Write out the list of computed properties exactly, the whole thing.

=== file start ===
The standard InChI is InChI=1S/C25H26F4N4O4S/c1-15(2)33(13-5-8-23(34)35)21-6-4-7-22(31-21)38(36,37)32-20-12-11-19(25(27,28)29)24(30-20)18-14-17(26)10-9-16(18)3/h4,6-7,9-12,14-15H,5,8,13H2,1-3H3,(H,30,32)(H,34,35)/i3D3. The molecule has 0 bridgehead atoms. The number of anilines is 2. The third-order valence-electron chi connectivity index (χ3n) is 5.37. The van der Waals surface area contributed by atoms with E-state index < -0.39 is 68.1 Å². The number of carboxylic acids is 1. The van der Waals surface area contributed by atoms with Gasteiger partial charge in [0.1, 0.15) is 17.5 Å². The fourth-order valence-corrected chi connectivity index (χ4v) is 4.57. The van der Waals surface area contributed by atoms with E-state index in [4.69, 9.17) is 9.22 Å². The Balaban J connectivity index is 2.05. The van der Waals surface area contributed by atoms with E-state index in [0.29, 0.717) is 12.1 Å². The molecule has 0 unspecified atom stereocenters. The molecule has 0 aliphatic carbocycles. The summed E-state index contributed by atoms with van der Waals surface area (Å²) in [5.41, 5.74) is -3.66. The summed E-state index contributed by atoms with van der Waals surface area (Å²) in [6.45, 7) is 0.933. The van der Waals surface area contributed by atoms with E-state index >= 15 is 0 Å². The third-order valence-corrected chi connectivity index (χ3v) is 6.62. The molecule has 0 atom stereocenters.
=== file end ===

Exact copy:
The standard InChI is InChI=1S/C25H26F4N4O4S/c1-15(2)33(13-5-8-23(34)35)21-6-4-7-22(31-21)38(36,37)32-20-12-11-19(25(27,28)29)24(30-20)18-14-17(26)10-9-16(18)3/h4,6-7,9-12,14-15H,5,8,13H2,1-3H3,(H,30,32)(H,34,35)/i3D3. The molecule has 0 bridgehead atoms. The number of anilines is 2. The third-order valence-electron chi connectivity index (χ3n) is 5.37. The van der Waals surface area contributed by atoms with E-state index < -0.39 is 68.1 Å². The number of carboxylic acids is 1. The van der Waals surface area contributed by atoms with Gasteiger partial charge in [0.1, 0.15) is 17.5 Å². The fourth-order valence-corrected chi connectivity index (χ4v) is 4.57. The van der Waals surface area contributed by atoms with E-state index in [4.69, 9.17) is 9.22 Å². The Balaban J connectivity index is 2.05. The van der Waals surface area contributed by atoms with E-state index in [0.29, 0.717) is 12.1 Å². The molecule has 0 unspecified atom stereocenters. The molecule has 0 aliphatic carbocycles. The summed E-state index contributed by atoms with van der Waals surface area (Å²) in [5.41, 5.74) is -3.66. The summed E-state index contributed by atoms with van der Waals surface area (Å²) in [6.45, 7) is 0.933. The van der Waals surface area contributed by atoms with E-state index >= 15 is 0 Å². The third-order valence-corrected chi connectivity index (χ3v) is 6.62. The molecule has 0 atom stereocenters.